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Firmware Attacks Are the Next Big IT Security Threat. Learn What You Should Do

  1. Over the last four years, firmware attacks have increased by 5 times.

  2. Over the last two years, 83% of companies have experienced a firmware attack (and many don’t realize it!).

  3. Only an average of 29% of the IT security budget in most companies is allocated for firmware protection.

What is Firmware?The firmware on a device acts as the operating instructions for the hardware. It tells the hardware how to interact with the operating system (how to boot it, update it, etc.), what to do with things like graphics cards and memory allocation, and much more. All devices have firmware telling them what to do, even your television’s remote control. You can imagine how valuable that firmware layer is and how much damage can be done when it’s hacked into. Firmware lives at a level above the operating system, which gives it even more control. The operating system often can’t see into the firmware layer, which is problematic when trying to identify attacks.

When Did Firmware Security Become a Problem?According to Security Boulevard, firmware first started showing up on the radar of cyber-attackers around 2013 to 2016, when high-profile firmware-based attacks started happening. In these attacks, the main goal was to plant a backdoor into a system. In 2018, firmware hacking gained higher notoriety in famous attacks like WannaCry, where malware was coupled with an attack on firmware, specifically the Unified Extensible Firmware Interface (UEFI). Over the last four years, attacks have more than doubled each year as hackers exploit several vulnerabilities that make firmware a perfect target for their campaigns.

Why Firmware Has Become a #1 Hacking Target

Hackers Can Attack in SecrecyManufacturers typically have built an opaque layer between the operating system and a device’s firmware. This is so users couldn’t accidentally cause major problems by editing firmware code that should not be touched. However, the lack of transparency between firmware and the operating system has made it much easier for hackers to attack unseen. Companies may find out there has been a breach, but can’t trace it back to a source, and thus have a hard time putting in IT security measures to stop the same type of attack from happening again.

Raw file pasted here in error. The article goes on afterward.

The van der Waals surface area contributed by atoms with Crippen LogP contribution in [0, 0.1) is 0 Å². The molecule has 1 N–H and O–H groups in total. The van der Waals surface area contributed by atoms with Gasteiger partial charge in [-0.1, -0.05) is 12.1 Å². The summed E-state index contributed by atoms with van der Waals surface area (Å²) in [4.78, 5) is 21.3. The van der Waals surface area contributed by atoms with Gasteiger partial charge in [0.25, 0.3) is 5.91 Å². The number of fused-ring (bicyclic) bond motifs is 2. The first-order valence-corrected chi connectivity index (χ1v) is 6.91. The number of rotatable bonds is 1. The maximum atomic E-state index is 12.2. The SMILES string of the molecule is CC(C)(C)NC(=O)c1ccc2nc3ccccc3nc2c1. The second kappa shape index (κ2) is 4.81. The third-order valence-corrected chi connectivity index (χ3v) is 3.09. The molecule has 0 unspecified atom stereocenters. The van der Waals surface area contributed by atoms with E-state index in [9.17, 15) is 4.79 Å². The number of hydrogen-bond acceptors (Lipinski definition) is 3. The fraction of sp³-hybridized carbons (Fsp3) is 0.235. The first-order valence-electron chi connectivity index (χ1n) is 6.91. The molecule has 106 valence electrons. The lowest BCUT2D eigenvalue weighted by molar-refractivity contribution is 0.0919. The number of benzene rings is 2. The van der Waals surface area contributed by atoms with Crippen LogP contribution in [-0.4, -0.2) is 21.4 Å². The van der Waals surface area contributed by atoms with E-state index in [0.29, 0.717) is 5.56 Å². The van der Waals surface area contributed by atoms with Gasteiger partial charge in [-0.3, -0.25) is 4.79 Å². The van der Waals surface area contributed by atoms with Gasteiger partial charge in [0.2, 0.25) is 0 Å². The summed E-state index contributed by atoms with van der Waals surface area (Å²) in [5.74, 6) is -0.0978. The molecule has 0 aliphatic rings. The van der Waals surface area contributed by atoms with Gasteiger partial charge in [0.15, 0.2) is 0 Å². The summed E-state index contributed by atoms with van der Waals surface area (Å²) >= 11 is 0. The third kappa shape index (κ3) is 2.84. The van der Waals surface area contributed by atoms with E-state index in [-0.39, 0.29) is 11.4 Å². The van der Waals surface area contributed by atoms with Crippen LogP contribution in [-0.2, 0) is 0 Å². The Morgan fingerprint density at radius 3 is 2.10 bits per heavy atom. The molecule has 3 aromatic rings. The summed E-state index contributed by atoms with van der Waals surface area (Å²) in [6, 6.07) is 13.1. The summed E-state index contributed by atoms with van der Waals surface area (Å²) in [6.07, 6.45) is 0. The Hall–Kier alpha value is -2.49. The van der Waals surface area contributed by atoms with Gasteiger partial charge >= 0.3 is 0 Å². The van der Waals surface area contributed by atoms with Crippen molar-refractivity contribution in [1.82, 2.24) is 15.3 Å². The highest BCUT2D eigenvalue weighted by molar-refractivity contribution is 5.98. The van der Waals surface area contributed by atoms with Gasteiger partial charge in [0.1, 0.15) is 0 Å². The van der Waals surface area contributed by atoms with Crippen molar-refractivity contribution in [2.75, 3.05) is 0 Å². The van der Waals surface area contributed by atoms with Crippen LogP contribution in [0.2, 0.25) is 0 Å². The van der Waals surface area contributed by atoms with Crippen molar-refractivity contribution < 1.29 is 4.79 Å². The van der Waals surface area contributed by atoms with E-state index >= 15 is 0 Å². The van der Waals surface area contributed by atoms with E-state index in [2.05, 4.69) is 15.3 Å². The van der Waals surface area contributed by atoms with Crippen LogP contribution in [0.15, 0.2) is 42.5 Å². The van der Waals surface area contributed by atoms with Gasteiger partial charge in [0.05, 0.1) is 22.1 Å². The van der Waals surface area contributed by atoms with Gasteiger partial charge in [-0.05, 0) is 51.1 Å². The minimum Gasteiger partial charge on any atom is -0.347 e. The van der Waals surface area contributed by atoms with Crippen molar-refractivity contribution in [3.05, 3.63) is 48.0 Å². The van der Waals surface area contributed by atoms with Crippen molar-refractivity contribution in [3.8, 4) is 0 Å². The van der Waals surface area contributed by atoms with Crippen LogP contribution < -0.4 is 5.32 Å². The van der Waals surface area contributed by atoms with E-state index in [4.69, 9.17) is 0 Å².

Firmware Contains User Access InformationMany devices will store user access credentials and privilege details in the firmware layer. This gives hackers access to user logins and the ability to create new system users with high-level privileges.

Hardware Doesn’t Always Include Firmware ProtectionDevice manufactures don’t always include the best firmware protection in their devices. And without the ability for a typical antivirus/anti-malware program to see into the firmware layer, it leaves users with few options for defense. 

How to Protect Your Device Firmware

Keep Firmware Updated on All DevicesJust like operating system files and software, the firmware needs to be updated regularly. Firmware updates don’t come along as often and aren’t usually as noticeable, so often, vital security patches go unapplied, leaving systems vulnerable to attack. The best way to ensure all your updates are being done promptly is by using managed IT services. We’ll handle all your updates in a way that doesn’t inconvenience your users and ensure the firmware is fully updated.

Keep Users Trained on Cybersecurity AwarenessOne of your best defenses against firmware attacks, malware attacks, ransomware, breaches, and other online threats is a well-trained team. Just like other types of threats, firmware attacks often originate through phishing emails. If you keep employees well trained on how to spot and avoid phishing scams, you reduce your overall risk of a breach.

Look for PCs & Servers with Firmware ProtectionDevice manufacturers like Microsoft, HP, and others are beginning to bring out computers and servers with advanced firmware protection built-in. You want to look for this when you’re buying new hardware to ensure you buy a system with strong hardware safeguards. An example of this is Microsoft’s Secured-core PCs which have a zero-trust security architecture built in to keep firmware more protected.

Is Your Firmware Properly Secured?Texas I.T. Pros can help your Denton or Wise County business with an IT security review focused on firmware protection to let you know where you stand and where added safeguards may need to be implemented. Contact us today to learn more! Call 940-239-6500 or reach out online.

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